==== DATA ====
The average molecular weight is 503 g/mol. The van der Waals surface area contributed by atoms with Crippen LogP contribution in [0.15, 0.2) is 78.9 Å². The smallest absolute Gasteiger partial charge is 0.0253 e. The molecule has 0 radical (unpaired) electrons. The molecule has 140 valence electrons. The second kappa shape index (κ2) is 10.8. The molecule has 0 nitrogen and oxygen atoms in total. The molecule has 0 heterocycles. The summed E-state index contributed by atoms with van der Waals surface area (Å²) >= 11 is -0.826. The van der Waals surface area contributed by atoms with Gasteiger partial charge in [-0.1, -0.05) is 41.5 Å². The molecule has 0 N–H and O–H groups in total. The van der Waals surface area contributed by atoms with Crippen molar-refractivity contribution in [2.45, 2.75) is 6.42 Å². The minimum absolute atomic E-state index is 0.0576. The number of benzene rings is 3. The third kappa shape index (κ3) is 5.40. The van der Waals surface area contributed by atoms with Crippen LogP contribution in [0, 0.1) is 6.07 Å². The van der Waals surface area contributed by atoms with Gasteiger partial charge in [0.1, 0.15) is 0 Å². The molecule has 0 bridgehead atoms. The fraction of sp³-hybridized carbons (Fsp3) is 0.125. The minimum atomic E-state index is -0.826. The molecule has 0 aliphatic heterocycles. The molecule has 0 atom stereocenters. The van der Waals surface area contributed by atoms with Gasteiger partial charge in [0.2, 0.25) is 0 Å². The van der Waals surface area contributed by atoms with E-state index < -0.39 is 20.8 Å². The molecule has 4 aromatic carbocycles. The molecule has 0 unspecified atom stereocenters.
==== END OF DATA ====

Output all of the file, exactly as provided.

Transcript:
The average molecular weight is 503 g/mol. The van der Waals surface area contributed by atoms with Crippen LogP contribution in [0.15, 0.2) is 78.9 Å². The smallest absolute Gasteiger partial charge is 0.0253 e. The molecule has 0 radical (unpaired) electrons. The molecule has 140 valence electrons. The second kappa shape index (κ2) is 10.8. The molecule has 0 nitrogen and oxygen atoms in total. The molecule has 0 heterocycles. The summed E-state index contributed by atoms with van der Waals surface area (Å²) >= 11 is -0.826. The van der Waals surface area contributed by atoms with Gasteiger partial charge in [-0.1, -0.05) is 41.5 Å². The molecule has 0 N–H and O–H groups in total. The van der Waals surface area contributed by atoms with Crippen molar-refractivity contribution in [2.45, 2.75) is 6.42 Å². The minimum absolute atomic E-state index is 0.0576. The number of benzene rings is 3. The third kappa shape index (κ3) is 5.40. The van der Waals surface area contributed by atoms with Crippen LogP contribution in [0, 0.1) is 6.07 Å². The van der Waals surface area contributed by atoms with Gasteiger partial charge in [0.1, 0.15) is 0 Å². The molecule has 0 bridgehead atoms. The fraction of sp³-hybridized carbons (Fsp3) is 0.125. The minimum atomic E-state index is -0.826. The molecule has 0 aliphatic heterocycles. The molecule has 0 atom stereocenters. The van der Waals surface area contributed by atoms with Gasteiger partial charge in [0.2, 0.25) is 0 Å². The van der Waals surface area contributed by atoms with E-state index < -0.39 is 20.8 Å². The molecule has 4 aromatic carbocycles. The molecule has 0 unspecified atom stereocenters.